Amazon is again moving the cloud world forward a number of notches. Just as soon as the competition catches up, they hit the TurboButton and shoot forward leaving the rest of them in their dust. Today they have announced one of the biggest features to date, I believe, of their AWS offering. The ability to run a virtual private cloud within their public cloud offering.
What does it all mean? Well in a nutshell, it is a service that completely ring fences a set of Amazon EC2 instances into their own secure network, with the IP addresses, coming from you, not Amazon. These EC2 instances are completely isolated and not accessible, so much so, that their Amazon Security Groups don't even work in this area.
They achieve this by offering a IPSec VPN endpoint to connect your network with your new private Amazon network. You setup the Amazon private cloud detailing which subnets it will be handling, and then you decide, at your premises, how much of that data will flow over the VPN connection to that cloud.
Data in and out of the virtual private cloud, moves only through the VPN connection, therefore, going through your data center. It literally is an extension to your existing infrastructure. Instead of building out that second rack of servers, you can now securely build it out over at Amazon, with all your network policies and procedures intact.
Sadly, even though it is your private network, with your IP addresses, you still can't multicast or broadcast to your instances, which is a bit of a shame there. That is still one of the most annoying features of Amazon (although in all fairness many of the cloud providers suffer this also).
Charging for this service is the usual pay-as-you-go model, with $0.05 for every hour the VPN gateway is connected, and you are charged their usual data rates for data coming in and out.
This service isn't suited for running high-traffic public servers (as every data packet has to flow through your data center and up through the VPN connection), so services like Amazon Load Balancing, Auto Scaling aren't available to EC2 instances within the private cloud. Naturally, Elastic IP does not make a whole lot of sense in this world either.
Amazon Virtual Private Cloud comes at the right time for any IT department faced with an increasingly shrinking budget but requiring more processing, and not not wishing to further extend VMWare over the little hardware they do have spare.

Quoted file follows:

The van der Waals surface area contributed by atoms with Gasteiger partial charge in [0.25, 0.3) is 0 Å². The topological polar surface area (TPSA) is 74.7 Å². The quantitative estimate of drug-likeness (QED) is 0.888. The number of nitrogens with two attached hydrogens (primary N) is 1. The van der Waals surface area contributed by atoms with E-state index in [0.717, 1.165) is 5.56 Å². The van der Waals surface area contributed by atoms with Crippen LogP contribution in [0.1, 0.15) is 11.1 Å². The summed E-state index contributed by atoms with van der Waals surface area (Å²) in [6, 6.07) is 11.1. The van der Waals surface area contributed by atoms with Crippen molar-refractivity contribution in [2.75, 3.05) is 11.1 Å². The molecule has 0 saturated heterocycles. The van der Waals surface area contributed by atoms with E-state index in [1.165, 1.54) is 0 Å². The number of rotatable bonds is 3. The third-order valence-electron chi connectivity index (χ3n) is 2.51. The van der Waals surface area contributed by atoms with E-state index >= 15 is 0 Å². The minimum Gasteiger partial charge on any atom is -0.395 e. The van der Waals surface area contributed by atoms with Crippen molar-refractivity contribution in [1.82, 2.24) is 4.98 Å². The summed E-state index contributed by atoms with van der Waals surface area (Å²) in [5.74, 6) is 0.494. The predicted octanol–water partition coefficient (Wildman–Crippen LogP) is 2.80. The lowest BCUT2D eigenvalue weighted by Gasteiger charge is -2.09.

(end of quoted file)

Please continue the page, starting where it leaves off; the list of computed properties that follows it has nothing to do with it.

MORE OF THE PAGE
At the moment, the service is in limited beta and Amazon is not offering any SLA to this service, so it is not a service you can rely on just this moment.
To that end there are a few little kinks in the system. For example, the private cloud is completely isolated from the public internet and the Amazon network. So any talking to Amazon S3 for example, goes out through the VPN, through your data center and back to Amazon. You can argue for and against that thinking. Plans are afoot to enable the Private Cloud direct internet access via a dedicated gateway address.
Secondly, IP addresses within the private cloud are randomly assigned from your subnet when you fire up an Amazon EC2 instance. Hopefully this will be a short term thing, as this could be very problematic for a data center that only wants certain IP addresses to be running inside the private cloud.
Finally, this service is only available in their East coast data center. So Europeans concerned about physical data locations will have to wait.
Amazon have done it again. Once these kinks have been ironed out, and if they can prove to the world they really do have an isolated network, then this service will dramatically change how we think about the private vs. public cloud when it comes to designing the next evolution of data centers.